Cavett’s uncanny ability to get important people to confide in him on camera so vexed Nixon that the president once famously asked in the Oval Office: “Is there any way we can screw him?” (According to Cavett, Nixon tried by having most of his TV-show staff audited by the IRS.)
How Watergate Changed A Nation
For the generation of Americans who grew up seeing Cavett on TV, Dick Cavett’s Watergate offers more than a nostalgic historical flashback. It also serves as a reminder that 1974 may have been the last year that the majority of Americans had faith in their government and its institutions.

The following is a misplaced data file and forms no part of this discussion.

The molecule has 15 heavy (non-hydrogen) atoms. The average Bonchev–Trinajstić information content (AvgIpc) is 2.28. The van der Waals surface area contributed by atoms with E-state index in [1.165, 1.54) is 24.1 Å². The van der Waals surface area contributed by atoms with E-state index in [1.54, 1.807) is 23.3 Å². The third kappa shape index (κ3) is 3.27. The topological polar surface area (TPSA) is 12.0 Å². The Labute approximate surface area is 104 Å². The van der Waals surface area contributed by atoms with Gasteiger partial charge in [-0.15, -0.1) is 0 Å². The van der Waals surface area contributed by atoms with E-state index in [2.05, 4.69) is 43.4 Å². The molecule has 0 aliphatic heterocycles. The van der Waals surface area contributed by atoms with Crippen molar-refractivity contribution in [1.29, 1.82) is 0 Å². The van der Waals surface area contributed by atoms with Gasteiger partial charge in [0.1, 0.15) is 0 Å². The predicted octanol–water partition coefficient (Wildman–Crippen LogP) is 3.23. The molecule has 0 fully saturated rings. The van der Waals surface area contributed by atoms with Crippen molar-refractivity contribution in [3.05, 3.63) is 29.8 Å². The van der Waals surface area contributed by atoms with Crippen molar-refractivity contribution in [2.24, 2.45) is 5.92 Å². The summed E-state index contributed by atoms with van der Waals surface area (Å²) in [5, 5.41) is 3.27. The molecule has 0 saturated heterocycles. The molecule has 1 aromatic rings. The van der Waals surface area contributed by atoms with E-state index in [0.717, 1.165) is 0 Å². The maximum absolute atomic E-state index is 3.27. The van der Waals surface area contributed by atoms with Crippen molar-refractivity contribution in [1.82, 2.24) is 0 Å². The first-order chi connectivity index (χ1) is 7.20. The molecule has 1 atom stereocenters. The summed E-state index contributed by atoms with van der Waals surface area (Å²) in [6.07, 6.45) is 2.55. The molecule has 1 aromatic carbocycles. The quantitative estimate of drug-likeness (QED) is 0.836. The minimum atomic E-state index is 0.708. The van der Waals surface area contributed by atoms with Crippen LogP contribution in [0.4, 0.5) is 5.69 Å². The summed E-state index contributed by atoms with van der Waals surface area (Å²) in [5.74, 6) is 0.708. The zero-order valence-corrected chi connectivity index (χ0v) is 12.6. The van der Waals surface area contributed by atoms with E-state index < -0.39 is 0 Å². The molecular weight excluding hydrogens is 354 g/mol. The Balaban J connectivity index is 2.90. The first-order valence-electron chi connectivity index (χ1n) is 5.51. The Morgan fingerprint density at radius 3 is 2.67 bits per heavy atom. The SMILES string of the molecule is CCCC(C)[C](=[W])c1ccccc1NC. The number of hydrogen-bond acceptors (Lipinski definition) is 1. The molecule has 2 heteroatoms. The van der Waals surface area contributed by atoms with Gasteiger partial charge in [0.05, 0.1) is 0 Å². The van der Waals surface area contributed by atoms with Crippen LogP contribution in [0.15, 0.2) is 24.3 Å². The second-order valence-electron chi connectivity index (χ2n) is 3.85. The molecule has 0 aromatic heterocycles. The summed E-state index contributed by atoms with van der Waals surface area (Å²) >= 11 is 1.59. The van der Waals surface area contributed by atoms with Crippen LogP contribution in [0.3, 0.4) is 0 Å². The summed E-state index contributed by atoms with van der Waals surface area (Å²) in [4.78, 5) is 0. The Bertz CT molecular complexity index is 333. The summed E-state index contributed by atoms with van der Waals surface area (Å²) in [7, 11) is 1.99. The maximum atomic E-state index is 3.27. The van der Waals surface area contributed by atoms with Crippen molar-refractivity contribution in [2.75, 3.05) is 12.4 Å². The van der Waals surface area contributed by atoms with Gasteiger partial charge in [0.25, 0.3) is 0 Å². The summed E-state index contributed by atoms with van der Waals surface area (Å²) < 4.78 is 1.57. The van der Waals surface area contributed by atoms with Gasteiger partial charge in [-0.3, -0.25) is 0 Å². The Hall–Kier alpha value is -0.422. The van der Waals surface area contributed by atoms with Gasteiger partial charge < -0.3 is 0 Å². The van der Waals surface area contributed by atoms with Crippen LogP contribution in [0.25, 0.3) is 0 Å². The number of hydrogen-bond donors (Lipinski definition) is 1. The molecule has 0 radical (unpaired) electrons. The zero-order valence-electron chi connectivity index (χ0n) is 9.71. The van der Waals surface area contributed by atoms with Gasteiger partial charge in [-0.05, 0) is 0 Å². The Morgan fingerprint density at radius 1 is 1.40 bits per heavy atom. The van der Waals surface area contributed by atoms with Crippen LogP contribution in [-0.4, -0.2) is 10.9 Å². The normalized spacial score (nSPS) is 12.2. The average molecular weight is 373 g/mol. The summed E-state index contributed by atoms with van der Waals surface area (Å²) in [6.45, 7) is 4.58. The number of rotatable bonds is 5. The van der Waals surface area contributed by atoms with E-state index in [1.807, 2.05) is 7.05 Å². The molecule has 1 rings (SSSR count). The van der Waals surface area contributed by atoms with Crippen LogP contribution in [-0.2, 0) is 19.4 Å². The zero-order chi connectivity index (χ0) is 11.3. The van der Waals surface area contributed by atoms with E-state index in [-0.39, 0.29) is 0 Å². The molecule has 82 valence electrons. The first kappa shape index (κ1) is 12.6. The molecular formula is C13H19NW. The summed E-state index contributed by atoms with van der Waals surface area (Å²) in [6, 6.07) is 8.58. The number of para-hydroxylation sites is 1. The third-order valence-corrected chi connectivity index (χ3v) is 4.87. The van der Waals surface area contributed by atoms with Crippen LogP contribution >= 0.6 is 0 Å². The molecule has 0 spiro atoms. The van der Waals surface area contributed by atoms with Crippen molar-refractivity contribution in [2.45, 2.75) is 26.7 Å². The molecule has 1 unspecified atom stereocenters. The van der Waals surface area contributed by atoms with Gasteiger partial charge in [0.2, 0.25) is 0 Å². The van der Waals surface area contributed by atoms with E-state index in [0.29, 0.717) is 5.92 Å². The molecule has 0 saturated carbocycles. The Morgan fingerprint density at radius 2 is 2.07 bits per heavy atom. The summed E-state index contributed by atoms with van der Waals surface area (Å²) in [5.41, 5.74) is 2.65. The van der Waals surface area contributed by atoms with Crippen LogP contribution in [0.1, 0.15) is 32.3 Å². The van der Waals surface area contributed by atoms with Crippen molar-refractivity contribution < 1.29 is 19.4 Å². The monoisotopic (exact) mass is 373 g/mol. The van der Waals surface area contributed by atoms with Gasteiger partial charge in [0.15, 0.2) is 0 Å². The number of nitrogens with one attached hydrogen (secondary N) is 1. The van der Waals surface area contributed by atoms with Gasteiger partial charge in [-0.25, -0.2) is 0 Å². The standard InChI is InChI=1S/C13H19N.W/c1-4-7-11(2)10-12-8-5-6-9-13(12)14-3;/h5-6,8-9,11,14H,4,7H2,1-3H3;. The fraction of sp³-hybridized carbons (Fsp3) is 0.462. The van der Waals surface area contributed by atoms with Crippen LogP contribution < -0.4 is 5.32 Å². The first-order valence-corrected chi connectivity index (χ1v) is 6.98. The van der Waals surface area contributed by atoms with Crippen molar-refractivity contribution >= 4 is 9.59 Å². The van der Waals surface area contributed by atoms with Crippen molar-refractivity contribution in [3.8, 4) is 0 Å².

Coming as it did on the heels of the Vietnam War, Watergate provided more evidence that Washington’s political class was essentially corrupt and untrustworthy — a sentiment that seems universal nowadays.
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For those who didn’t live through Watergate, it may be difficult to appreciate how much media attention, particularly on television, the scandal received.
The trial of O.J. Simpson may be the closest parallel, except that Watergate played out over the course of two years, involved the most powerful people in the country and eventually toppled the most powerful of them all: Richard M. Nixon.
Woodward and Bernstein, who gained fame for linking Watergate to Nixon, were frequent guests on Cavett’s show. In the documentary, they appear as their younger selves on Cavett and today as grizzled veterans narrating the unfolding scandal they helped uncover. They don’t pull any punches.